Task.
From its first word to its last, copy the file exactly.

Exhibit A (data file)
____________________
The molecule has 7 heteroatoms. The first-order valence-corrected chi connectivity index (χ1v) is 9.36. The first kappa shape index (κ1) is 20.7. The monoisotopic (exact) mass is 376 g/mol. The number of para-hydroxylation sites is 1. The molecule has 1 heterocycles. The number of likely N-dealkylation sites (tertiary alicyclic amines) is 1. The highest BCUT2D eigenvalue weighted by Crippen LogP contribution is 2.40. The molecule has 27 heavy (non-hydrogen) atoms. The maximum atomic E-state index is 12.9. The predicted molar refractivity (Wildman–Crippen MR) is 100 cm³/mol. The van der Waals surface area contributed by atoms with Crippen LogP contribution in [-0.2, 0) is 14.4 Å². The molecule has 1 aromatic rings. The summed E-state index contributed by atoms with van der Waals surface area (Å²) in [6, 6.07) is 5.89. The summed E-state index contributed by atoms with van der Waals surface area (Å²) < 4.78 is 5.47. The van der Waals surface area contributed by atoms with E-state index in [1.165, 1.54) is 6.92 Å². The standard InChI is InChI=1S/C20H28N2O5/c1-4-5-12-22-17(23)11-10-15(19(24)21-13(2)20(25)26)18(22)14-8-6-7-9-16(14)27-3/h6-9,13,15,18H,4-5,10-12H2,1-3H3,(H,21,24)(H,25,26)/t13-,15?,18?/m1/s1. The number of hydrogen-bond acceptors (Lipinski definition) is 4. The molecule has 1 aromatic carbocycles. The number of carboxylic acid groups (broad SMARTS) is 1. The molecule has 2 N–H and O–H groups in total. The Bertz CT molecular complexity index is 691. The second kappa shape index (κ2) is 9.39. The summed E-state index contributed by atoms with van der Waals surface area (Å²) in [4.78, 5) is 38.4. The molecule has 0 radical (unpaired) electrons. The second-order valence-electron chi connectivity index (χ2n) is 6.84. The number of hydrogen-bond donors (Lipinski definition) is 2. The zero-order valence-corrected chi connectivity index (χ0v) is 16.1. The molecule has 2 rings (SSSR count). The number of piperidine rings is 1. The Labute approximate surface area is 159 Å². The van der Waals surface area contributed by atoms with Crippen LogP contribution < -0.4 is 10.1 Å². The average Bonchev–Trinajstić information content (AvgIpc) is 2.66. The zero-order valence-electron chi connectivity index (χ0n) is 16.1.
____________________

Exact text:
The molecule has 7 heteroatoms. The first-order valence-corrected chi connectivity index (χ1v) is 9.36. The first kappa shape index (κ1) is 20.7. The monoisotopic (exact) mass is 376 g/mol. The number of para-hydroxylation sites is 1. The molecule has 1 heterocycles. The number of likely N-dealkylation sites (tertiary alicyclic amines) is 1. The highest BCUT2D eigenvalue weighted by Crippen LogP contribution is 2.40. The molecule has 27 heavy (non-hydrogen) atoms. The maximum atomic E-state index is 12.9. The predicted molar refractivity (Wildman–Crippen MR) is 100 cm³/mol. The van der Waals surface area contributed by atoms with Crippen LogP contribution in [-0.2, 0) is 14.4 Å². The molecule has 1 aromatic rings. The summed E-state index contributed by atoms with van der Waals surface area (Å²) in [6, 6.07) is 5.89. The summed E-state index contributed by atoms with van der Waals surface area (Å²) < 4.78 is 5.47. The van der Waals surface area contributed by atoms with E-state index in [1.165, 1.54) is 6.92 Å². The standard InChI is InChI=1S/C20H28N2O5/c1-4-5-12-22-17(23)11-10-15(19(24)21-13(2)20(25)26)18(22)14-8-6-7-9-16(14)27-3/h6-9,13,15,18H,4-5,10-12H2,1-3H3,(H,21,24)(H,25,26)/t13-,15?,18?/m1/s1. The number of hydrogen-bond acceptors (Lipinski definition) is 4. The molecule has 1 aromatic carbocycles. The number of carboxylic acid groups (broad SMARTS) is 1. The molecule has 2 N–H and O–H groups in total. The Bertz CT molecular complexity index is 691. The second kappa shape index (κ2) is 9.39. The summed E-state index contributed by atoms with van der Waals surface area (Å²) in [4.78, 5) is 38.4. The molecule has 0 radical (unpaired) electrons. The second-order valence-electron chi connectivity index (χ2n) is 6.84. The number of hydrogen-bond donors (Lipinski definition) is 2. The zero-order valence-corrected chi connectivity index (χ0v) is 16.1. The molecule has 2 rings (SSSR count). The number of piperidine rings is 1. The Labute approximate surface area is 159 Å². The van der Waals surface area contributed by atoms with Crippen LogP contribution < -0.4 is 10.1 Å². The average Bonchev–Trinajstić information content (AvgIpc) is 2.66. The zero-order valence-electron chi connectivity index (χ0n) is 16.1.